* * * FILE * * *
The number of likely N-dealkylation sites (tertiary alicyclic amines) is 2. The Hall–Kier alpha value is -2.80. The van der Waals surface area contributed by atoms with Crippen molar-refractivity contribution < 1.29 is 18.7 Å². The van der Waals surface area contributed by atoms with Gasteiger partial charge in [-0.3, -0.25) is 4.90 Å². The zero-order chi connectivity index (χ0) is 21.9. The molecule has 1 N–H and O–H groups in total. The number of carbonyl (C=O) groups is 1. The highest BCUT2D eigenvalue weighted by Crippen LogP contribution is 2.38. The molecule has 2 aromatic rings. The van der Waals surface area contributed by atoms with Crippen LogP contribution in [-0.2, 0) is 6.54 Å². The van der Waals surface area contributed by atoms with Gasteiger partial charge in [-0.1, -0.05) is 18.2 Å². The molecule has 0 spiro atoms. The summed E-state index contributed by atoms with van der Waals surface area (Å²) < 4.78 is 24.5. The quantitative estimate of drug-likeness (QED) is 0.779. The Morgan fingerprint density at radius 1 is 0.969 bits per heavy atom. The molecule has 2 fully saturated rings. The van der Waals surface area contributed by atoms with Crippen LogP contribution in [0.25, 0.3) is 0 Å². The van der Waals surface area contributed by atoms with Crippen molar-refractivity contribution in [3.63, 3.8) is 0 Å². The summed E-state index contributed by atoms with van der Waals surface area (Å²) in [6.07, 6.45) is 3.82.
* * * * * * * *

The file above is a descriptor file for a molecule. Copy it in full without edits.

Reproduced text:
The number of likely N-dealkylation sites (tertiary alicyclic amines) is 2. The Hall–Kier alpha value is -2.80. The van der Waals surface area contributed by atoms with Crippen molar-refractivity contribution < 1.29 is 18.7 Å². The van der Waals surface area contributed by atoms with Gasteiger partial charge in [-0.3, -0.25) is 4.90 Å². The zero-order chi connectivity index (χ0) is 21.9. The molecule has 1 N–H and O–H groups in total. The number of carbonyl (C=O) groups is 1. The highest BCUT2D eigenvalue weighted by Crippen LogP contribution is 2.38. The molecule has 2 aromatic rings. The van der Waals surface area contributed by atoms with Crippen LogP contribution in [-0.2, 0) is 6.54 Å². The van der Waals surface area contributed by atoms with Gasteiger partial charge in [-0.1, -0.05) is 18.2 Å². The molecule has 0 spiro atoms. The summed E-state index contributed by atoms with van der Waals surface area (Å²) < 4.78 is 24.5. The quantitative estimate of drug-likeness (QED) is 0.779. The Morgan fingerprint density at radius 1 is 0.969 bits per heavy atom. The molecule has 2 fully saturated rings. The van der Waals surface area contributed by atoms with Crippen LogP contribution in [0.25, 0.3) is 0 Å². The van der Waals surface area contributed by atoms with Crippen molar-refractivity contribution in [3.63, 3.8) is 0 Å². The summed E-state index contributed by atoms with van der Waals surface area (Å²) in [6.07, 6.45) is 3.82.